Even as word goes around that the government might increase the total renewables target for 2022 to 226GW, from the existing 175 GW, it is becoming increasingly clear that the achievement will be tender led, with heavy government interventions at scale. Because rooftop solar, that most visible and inclusive way to build real awareness and demonstrate benefits from solar has been badly mangled by government policy and bureaucracy. With just 2 GW out of a possible 40 GW target for 2022 achieved, the miserable performance in rooftop solar indicates the challenges for any sector with a heavy policy overhang.
We spoke to operators on the ground to understand just what is holding it back. For Pranesh Chaudhary, the Founder and CEO of Zunroof Tech, a rooftop focused firm with operations in NCR, the answer lies squarely with the government.
That probably isn’t all. Unlike industrial rooftop, where firms are establishing the set up at their cost and billing clients based on generation based on a PPA, residential rooftops have no such options. Financing is this a major issue in the residential rooftop, with banks usually unwilling to fund solar installations, due to unfamiliarity or lack of expertise. Potential clients are simply not keen on mortgaging property or offering any other collateral for solar installations, making it a still more difficult process. Some enterprising people have managed with what are called home improvement loans, or top up loans on existing home loans, but it remains a limited option in the overall scheme of things.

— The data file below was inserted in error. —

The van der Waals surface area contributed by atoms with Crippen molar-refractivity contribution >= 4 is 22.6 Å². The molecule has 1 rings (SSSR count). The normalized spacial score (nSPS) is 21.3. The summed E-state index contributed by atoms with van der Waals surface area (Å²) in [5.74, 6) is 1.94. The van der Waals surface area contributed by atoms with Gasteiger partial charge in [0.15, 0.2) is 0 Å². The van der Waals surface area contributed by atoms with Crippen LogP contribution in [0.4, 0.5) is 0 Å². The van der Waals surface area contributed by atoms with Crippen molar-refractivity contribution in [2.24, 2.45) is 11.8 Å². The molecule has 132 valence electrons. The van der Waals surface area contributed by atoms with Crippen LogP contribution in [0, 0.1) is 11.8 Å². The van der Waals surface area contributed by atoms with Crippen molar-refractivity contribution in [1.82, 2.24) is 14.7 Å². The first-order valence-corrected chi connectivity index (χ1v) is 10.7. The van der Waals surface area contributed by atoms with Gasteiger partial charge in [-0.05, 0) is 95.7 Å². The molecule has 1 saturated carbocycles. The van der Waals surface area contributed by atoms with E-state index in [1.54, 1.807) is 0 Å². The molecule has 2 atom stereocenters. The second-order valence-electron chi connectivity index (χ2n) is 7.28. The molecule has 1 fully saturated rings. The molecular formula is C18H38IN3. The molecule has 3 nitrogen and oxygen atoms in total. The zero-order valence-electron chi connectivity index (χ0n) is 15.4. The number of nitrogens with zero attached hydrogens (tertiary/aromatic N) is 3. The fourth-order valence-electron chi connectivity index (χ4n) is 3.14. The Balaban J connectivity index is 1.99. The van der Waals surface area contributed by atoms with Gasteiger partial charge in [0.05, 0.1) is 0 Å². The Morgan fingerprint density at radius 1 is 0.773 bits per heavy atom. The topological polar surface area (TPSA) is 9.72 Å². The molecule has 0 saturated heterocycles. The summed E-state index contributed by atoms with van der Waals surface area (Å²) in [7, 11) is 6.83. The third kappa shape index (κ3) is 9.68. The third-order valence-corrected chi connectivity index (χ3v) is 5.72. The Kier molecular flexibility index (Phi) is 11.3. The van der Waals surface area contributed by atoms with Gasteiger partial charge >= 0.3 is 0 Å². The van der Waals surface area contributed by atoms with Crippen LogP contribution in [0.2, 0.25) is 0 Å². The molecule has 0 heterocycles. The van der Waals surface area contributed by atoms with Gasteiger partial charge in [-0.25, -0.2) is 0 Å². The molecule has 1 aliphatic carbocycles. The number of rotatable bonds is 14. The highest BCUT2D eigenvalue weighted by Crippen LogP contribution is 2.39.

So what will it take to make rooftop solar take off? Every industry person we spoke to agreed that a single window clearance is a must. Zunroof’s Chaudhary went a step further and suggested subsidies based on actual generation ” so that installers have skin in the game and poor engineering/design/panel quality folks do not stand a chance”. It’s a valid argument, as the industry is flooded with installers with little experience today, who leaves behind a trail of dissatisfied customers and poor word of mouth for what should be a very attractive option if you go by the overall offers in the market today.
What came out very strongly was that in a country of India’s size, a 40 GW target for rooftop was not at all ambitious, and given the free play of markets, achievable. With the added benefit of not just helping the environment, but making the most visible case for going green for profit, not just an obligation. An argument that has always worked better with the value conscious Indian consumer.